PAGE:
HOMELESSNESS

DAGS: Helped Hawai‘i’s Homeless Move Toward Self-Sufficiency

Birthday celebration at the Next Step Shelter in Kakaako.

• Governor Lingle first brought the issue of homelessness to the public forefront at a meeting of the Chamber of Commerce of Hawai‘i in July 2004. The Governor told the nearly 1,000 business leaders that, “We’ve come dangerously close to accepting homelessness as a problem that we just can’t solve,” and cautioned that the festering housing problem will have significant impact on the state’s long-term economy, visitor industry and land values.

  • The Governor convened a task force comprised of homeless advocates, human service providers, housing developers, financial institutions, faith-based organizations, government agencies and other private, public and non-profit partners.  In January 2005, the task force submitted the 10-year Hawai‘i Plan to End Chronic Homelessness to the Governor and the Legislature.

• In April 2006, a crisis emerged when the abrupt night time closure of Ala Moana Beach Park displaced approximately 200 homeless people. Governor Lingle took decisive action to address the situation using the authority granted to her under the Hawai‘i State Constitution and State laws, when she signed an emergency declaration to provide shelter for the displaced people.

• Although not part of its core function, DAGS worked to provide homeless housing facilities since that declaration, and joined the State’s many community partners, including private and nonprofit organizations, in making significant progress toward solutions to homelessness.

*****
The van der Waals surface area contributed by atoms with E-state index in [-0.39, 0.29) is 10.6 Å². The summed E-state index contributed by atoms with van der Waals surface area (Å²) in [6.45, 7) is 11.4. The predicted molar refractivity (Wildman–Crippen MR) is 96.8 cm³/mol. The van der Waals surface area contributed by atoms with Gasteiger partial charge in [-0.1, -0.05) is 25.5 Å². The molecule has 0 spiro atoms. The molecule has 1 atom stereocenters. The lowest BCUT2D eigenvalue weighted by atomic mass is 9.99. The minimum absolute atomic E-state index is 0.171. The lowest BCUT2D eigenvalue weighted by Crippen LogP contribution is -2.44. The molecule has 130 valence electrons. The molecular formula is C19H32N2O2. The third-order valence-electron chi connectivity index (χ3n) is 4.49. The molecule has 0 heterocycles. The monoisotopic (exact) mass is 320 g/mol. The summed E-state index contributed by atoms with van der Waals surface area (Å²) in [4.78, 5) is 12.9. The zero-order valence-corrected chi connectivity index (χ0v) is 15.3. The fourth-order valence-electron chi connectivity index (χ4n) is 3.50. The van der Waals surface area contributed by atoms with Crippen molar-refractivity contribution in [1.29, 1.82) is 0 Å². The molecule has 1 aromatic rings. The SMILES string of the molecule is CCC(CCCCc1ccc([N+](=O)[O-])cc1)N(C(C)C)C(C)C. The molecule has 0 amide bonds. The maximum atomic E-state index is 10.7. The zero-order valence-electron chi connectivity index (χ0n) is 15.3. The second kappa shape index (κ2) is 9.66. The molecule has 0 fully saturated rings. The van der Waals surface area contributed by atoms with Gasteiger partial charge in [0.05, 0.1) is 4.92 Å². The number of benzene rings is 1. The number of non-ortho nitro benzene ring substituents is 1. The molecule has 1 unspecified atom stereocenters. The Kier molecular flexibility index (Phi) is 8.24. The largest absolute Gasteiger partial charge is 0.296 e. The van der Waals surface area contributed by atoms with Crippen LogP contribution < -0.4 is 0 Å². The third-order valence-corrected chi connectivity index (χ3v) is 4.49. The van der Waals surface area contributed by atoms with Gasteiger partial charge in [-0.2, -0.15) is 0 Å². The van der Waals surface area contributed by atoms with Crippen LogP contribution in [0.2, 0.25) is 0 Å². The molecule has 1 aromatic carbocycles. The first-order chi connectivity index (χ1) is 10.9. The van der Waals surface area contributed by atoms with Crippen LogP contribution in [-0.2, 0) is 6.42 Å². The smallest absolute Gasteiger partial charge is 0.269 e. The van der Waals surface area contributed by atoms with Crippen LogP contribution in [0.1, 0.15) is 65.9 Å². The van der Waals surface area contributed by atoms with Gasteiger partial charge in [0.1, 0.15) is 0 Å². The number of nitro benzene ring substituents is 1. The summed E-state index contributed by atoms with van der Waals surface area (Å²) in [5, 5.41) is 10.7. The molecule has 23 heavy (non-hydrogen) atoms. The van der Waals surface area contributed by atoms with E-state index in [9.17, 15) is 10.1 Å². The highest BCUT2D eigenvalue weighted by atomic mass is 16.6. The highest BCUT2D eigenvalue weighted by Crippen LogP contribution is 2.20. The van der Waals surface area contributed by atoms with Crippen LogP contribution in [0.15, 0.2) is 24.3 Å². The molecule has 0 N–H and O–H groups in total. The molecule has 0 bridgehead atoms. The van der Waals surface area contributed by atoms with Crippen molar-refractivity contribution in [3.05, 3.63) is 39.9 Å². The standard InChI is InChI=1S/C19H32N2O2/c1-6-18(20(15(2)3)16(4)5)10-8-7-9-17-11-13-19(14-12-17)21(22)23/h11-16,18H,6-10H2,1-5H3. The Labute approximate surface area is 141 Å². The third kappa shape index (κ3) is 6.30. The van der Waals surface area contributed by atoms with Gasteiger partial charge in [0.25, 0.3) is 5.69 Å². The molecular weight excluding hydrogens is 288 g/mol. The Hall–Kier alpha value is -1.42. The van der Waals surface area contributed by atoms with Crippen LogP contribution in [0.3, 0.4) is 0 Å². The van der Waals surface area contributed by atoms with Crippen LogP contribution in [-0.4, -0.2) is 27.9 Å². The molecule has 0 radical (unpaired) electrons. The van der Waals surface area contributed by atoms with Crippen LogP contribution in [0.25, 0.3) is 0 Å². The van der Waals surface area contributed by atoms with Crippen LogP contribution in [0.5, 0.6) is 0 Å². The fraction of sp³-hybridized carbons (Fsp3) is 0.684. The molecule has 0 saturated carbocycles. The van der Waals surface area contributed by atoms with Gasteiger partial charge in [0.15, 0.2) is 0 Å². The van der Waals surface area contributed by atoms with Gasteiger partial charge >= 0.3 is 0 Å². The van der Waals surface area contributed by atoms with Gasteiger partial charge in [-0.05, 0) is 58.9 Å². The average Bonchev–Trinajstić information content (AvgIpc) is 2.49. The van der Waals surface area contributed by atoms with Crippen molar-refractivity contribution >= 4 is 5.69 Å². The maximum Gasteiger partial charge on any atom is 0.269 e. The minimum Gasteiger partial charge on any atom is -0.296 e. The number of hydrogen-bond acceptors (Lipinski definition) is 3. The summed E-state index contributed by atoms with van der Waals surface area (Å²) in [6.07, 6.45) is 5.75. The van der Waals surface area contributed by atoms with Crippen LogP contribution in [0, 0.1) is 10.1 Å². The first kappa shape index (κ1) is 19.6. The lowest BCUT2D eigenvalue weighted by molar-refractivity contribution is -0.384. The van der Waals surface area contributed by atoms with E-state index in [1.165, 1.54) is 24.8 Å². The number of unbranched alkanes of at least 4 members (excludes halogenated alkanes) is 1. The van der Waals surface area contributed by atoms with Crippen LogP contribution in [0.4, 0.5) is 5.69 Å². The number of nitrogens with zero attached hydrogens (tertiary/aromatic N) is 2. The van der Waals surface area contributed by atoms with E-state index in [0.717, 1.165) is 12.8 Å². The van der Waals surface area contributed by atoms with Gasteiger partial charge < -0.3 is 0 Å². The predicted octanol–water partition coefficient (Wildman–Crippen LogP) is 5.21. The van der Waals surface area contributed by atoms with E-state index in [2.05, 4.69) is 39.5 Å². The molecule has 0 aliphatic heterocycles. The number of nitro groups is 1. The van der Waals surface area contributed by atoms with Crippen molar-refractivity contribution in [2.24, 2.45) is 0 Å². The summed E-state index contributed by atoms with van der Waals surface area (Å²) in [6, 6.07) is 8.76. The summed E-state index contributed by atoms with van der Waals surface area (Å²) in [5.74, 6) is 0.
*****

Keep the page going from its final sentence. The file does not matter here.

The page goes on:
• Just six days after the Governor’s declaration, DAGS Central Services Division completed an emergency shelter named “Next Step” for 200-300 people in a 31,00 square foot vacant warehouse in Kaka‘ako.

• In May 2006, Governor Lingle received the inaugural “A Home for Every American” award from the United States Interagency Council on Homelessness (USICH) for her efforts to end homelessness in Hawai‘i.  USICH recognized her Administration for developing the state’s 10-year homelessness plan, promoting solutions to alleviate the affordable housing shortage, and allocating more funds to repair homeless shelters and provide supportive services to the homeless.

• After the rapid opening of Next Step, the Governor issued other emergency proclamations to address health and safety issues as a result of having so many homeless living in parks and beaches along O‘ahu’s Leeward Coast.

• The Governor’s executive action allowed DAGS to develop and implement within a few months Onelau‘ena shelter for 200 people in Kalaeloa in 2006, and Pai‘olu Kai‘āulu shelter for 300 people in Wai‘anae in just 7 months in 2007 for 300 people.

• Taking over responsibility for coordinating the State’s homeless efforts in early 2008, the Comptroller oversaw the August 2008 opening of Kahikolu Ohana Hale ‘O Wai‘anae, a 72-unit transitional and affordable rental apartment project developed by the Hawai‘i Housing, Finance and Development Corporation with homeless services provided by the Hawai‘i Public Housing Authority’s Homeless Solutions Program.